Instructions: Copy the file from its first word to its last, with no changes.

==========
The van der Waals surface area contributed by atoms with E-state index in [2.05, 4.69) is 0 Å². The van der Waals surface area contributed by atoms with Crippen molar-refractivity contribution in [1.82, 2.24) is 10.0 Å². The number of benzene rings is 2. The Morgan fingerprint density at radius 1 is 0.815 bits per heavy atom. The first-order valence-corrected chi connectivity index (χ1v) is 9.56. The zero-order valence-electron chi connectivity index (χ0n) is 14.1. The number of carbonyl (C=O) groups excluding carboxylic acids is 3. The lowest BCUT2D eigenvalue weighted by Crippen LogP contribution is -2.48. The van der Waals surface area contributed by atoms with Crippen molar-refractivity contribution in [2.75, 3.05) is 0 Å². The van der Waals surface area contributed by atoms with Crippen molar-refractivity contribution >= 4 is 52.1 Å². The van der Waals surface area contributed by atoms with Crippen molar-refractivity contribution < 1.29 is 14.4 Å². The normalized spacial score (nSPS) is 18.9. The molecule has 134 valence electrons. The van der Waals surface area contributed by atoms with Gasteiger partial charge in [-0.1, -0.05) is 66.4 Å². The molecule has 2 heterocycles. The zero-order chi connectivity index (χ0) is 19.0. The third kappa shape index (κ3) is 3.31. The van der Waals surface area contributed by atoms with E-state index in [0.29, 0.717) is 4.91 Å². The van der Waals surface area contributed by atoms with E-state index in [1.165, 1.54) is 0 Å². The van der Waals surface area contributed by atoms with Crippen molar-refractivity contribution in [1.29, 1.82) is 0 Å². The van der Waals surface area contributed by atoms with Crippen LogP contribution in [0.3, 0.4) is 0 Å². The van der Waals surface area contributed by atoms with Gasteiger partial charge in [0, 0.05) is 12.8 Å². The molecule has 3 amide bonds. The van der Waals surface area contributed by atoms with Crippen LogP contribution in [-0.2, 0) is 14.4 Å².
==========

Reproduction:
The van der Waals surface area contributed by atoms with E-state index in [2.05, 4.69) is 0 Å². The van der Waals surface area contributed by atoms with Crippen molar-refractivity contribution in [1.82, 2.24) is 10.0 Å². The number of benzene rings is 2. The Morgan fingerprint density at radius 1 is 0.815 bits per heavy atom. The first-order valence-corrected chi connectivity index (χ1v) is 9.56. The zero-order valence-electron chi connectivity index (χ0n) is 14.1. The number of carbonyl (C=O) groups excluding carboxylic acids is 3. The lowest BCUT2D eigenvalue weighted by Crippen LogP contribution is -2.48. The van der Waals surface area contributed by atoms with Crippen molar-refractivity contribution in [2.75, 3.05) is 0 Å². The van der Waals surface area contributed by atoms with Crippen molar-refractivity contribution >= 4 is 52.1 Å². The van der Waals surface area contributed by atoms with Crippen molar-refractivity contribution < 1.29 is 14.4 Å². The normalized spacial score (nSPS) is 18.9. The molecule has 134 valence electrons. The van der Waals surface area contributed by atoms with Gasteiger partial charge in [-0.1, -0.05) is 66.4 Å². The molecule has 2 heterocycles. The zero-order chi connectivity index (χ0) is 19.0. The third kappa shape index (κ3) is 3.31. The van der Waals surface area contributed by atoms with E-state index in [0.29, 0.717) is 4.91 Å². The van der Waals surface area contributed by atoms with E-state index in [1.165, 1.54) is 0 Å². The van der Waals surface area contributed by atoms with Crippen molar-refractivity contribution in [1.29, 1.82) is 0 Å². The van der Waals surface area contributed by atoms with Crippen LogP contribution in [0.3, 0.4) is 0 Å². The van der Waals surface area contributed by atoms with Gasteiger partial charge in [0, 0.05) is 12.8 Å². The molecule has 3 amide bonds. The van der Waals surface area contributed by atoms with Crippen LogP contribution in [-0.2, 0) is 14.4 Å².